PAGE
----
My biggest challenge is using my salary to my advantage in terms of establishing a budget, saving at least 6-8 months of salary, and saving for retirement. One thing I have instituted with my kids is the want vs. need factor. If you need it then we purchase if not it stays in the store!!! It is difficult to say NO but my kids need a gauge. I have been a bit too liberal with my kids in the past year, unfortunately, the buck stops here. Our rent, food, utilities and necessities are PRIORITIES.
Here are some of the steps I’m taking to start the process of CLEANING MY FINANCIAL HOUSE:
- reviewing my credit report to determine accuracy via a free secured site (used ScoreSense.com). The site offers a 10-day free trial and then a monthly subscription for $39.95 per month. You are free to cancel. From the site’s dispute center I was able to include a consumer statement on each report to explain delinquency. I also uploaded the documents to update some inaccurate personal information.
- total the amount that is actually owed, the age of debt, determine what can be paid (some amounts on there are extremely small amounts) ~>$50,000 (which includes my last student loan). Also have to include my lawyer fees of $13,000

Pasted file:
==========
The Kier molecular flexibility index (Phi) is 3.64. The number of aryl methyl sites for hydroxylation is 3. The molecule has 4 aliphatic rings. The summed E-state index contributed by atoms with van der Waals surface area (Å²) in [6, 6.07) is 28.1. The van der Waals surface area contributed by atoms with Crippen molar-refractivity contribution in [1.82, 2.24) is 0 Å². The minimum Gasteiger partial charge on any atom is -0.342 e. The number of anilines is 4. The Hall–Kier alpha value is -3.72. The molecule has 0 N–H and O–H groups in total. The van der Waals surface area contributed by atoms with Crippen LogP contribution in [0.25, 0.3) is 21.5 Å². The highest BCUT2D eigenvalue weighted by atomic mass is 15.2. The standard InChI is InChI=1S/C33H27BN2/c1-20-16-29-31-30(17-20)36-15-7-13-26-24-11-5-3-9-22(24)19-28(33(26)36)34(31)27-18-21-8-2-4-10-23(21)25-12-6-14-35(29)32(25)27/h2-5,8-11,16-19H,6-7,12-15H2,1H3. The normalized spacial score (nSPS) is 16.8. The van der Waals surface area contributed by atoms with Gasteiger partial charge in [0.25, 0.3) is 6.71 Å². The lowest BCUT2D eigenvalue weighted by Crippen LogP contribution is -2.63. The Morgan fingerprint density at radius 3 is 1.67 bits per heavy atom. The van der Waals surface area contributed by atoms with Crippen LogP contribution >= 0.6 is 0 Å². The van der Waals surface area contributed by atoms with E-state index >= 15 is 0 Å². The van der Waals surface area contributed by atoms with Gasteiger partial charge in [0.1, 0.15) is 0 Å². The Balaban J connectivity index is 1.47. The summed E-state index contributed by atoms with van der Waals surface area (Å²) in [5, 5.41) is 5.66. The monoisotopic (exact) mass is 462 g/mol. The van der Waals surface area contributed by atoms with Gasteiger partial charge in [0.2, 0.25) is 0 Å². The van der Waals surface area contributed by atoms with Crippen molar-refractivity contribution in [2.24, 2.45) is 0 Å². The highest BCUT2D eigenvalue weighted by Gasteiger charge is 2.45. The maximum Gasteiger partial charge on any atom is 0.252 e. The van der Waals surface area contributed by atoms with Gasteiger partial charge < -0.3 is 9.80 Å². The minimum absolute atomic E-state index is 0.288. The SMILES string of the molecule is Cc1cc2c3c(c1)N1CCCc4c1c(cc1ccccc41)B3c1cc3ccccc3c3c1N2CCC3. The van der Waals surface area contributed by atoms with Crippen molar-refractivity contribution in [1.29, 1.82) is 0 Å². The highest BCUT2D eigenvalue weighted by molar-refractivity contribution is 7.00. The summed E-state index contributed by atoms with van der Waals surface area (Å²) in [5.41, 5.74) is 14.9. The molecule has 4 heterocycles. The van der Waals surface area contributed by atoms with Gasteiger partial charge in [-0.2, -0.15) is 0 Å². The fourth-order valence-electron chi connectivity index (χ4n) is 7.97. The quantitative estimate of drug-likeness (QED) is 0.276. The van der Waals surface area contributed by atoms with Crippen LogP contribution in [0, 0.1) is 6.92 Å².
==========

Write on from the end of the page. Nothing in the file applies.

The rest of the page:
- to alleviate the stress of creditors communicating with me~ I sent cease and desist letters. NOTE this does not relieve the debt.
- Working with Kara at TheFrugalFeminista to assist with a plan for how to budget, debt elimination, and establishing additional revenue streams, savings, and retirement. Also, determine what happens with the foreclosure listed on credit report after 7 years. (my mortgage went into default status in 2010)
My teen will be in college in 4 years and my eight-year-old in 10 years. I am planning and praying for financial aid, scholarships and possibly student loans(worst case scenario) we can fund their educations. If I money is available after debt elimination opening up 529 accounts is another funding source.
I have learned first hand it is not logical to rely on one revenue stream. It is extremely critical to establish additional revenue streams to get closer to my financial goals.